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Chair of NHS regulator resigns to become government minister


David Prior has stepped down as chair of the Care Quality Commission to become a health minister in the new Conservative government.

Mr Prior, who was a Conservative MP until 2001 and is a former chief executive of the party, has been made parliamentary under secretary of state at the Department of Health with immediate effect.

He will be made a peer to take up the role, and will replace Lord Howe at the DH, who it was announced yesterday would move to the Ministry of Defence.

The health secretary will appoint Mr Prior’s replacement. The CQC said the search for the new chair would begin immediately.

“David’s experience and insight will be a fantastic addition to the ministerial team”

David Behan

Mr Prior became CQC chair in January 2013 following a stint as chair of Norfolk and Norwich University Hospital NHS Foundation Trust between 2002 and 2013.

Together with chief executive David Behan, he has been responsible for guiding the CQC through a period of significant change in the wake of the Francis report, which found that regulatory failings contributed to poor care at Mid Staffordshire Foundation Trust.

Mr Prior said he was “enormously excited” about his appointment. “However, it is a bitter sweet moment for me because I have loved working at CQC for the last two and a half years,” he added.

“It has been a great privilege to work with so many talented staff who are committed to improving the lives of people who use health and care services. 

“I believe that the new regulatory model we have developed will not just identify poor care, but also stimulate and encourage services to improve.

Mr Behan said: “David’s experience and insight will be a fantastic addition to the ministerial team. The news of his appointment is, however, tinged with sadness as it means that we will be losing a fantastic chair.”

Two other new health ministers have also been appointed, Ben Gummer and Alistair Burt. They replace Dr Dan Poulter and Norman Lamb, respectively.


Readers' comments (4)

  • May 2015 and the CQC are still accepting - over LONG periods of time -very unsuitable, incompetent nominated care managers in care homes instead of qualified Care Managers.
    CQC must make sure people vulnerable service users have named, appropriate Relevant Person's Representatives.
    And if they have not then ensure action is taken with OUTCOMES against the home and the Supervisory Body. The whole system is still failing the elderly user with complex needs!
    Until the vulnerable are genuinely protected the CQC are premature with their crowing.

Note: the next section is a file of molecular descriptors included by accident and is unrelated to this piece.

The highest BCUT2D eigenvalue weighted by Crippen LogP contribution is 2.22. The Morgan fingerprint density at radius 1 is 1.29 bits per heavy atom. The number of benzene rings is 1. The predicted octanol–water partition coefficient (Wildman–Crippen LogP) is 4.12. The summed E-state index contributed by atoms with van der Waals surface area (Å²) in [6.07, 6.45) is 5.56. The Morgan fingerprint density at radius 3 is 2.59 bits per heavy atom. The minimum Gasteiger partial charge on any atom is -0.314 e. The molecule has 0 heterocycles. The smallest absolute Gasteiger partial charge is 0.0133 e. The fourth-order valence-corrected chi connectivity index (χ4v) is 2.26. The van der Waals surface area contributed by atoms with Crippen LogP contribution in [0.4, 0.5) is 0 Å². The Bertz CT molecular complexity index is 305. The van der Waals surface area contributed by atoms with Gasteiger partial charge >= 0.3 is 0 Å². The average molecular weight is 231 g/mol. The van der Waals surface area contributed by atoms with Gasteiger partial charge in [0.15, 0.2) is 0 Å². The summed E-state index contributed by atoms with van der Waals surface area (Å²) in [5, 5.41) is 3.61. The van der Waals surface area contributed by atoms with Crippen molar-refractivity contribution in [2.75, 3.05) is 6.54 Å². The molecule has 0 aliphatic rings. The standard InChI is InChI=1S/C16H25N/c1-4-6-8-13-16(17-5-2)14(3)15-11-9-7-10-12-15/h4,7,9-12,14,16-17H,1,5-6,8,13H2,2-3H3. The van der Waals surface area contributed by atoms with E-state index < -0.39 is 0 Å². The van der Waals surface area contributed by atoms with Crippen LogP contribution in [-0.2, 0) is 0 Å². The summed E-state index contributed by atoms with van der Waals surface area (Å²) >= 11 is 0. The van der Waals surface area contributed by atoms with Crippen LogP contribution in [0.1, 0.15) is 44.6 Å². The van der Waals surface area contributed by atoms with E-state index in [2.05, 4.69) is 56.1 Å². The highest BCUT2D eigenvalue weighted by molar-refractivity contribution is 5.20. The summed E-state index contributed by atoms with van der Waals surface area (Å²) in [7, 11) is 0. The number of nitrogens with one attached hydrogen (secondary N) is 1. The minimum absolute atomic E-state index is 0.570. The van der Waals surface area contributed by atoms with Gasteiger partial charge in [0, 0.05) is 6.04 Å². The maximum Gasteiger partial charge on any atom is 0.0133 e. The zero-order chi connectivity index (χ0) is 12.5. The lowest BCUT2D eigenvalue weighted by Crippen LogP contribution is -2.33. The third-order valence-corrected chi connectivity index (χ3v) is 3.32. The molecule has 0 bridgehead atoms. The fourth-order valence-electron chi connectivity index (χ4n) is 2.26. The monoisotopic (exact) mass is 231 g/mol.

Anyone daft enough to imagine that Supervisory Bodies and Providers have the vulnerable persons best interests as top priority needs to get real.

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  • CQC should be taking enforcement action where needed within a much shorter timescale. They let unsafe behaviour go on forever.

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  • Do nurses know that if a vulnerable person in a care home has their civil liberties restricted, e.g. not allowed out unaccompanied, then there should be a Deprivation of Liberty Safeguarding order in place after an assessment by the Local Authority? And it should be implemented in the "LEAST RESTRICTIVE" way possible, otherwise if they restrict more than the order specifies they are breaking the law.

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  • The CQC is doing good work and is an essential provider of quality assurance. However, it is working within an institutional-political-economic framework that is abusive in its effects. Paying care workers minimum pay rates and 15-minute care visits are consequences of Local Authorities setting care contract funding at absurdly low levels. Care providers are expected to compete for the privilege of under-funding. All of this contributes to an institutional failure of care. We are all guilty here - the next time a politician tries to win your vote by promising to reduce taxes, remember the need for better funded care. Oh, and please don't buy rubbish 'newspapers' that cynically promote selfishness and consumerism and fail to report what is really going on. A random comment? NO! without accurate information none of us can work out what really needs doing about the things that really matter. Stop moaning and get involved - this is a democracy in which you can make a difference if you try. If you want better care, then join your local HealthWatch.

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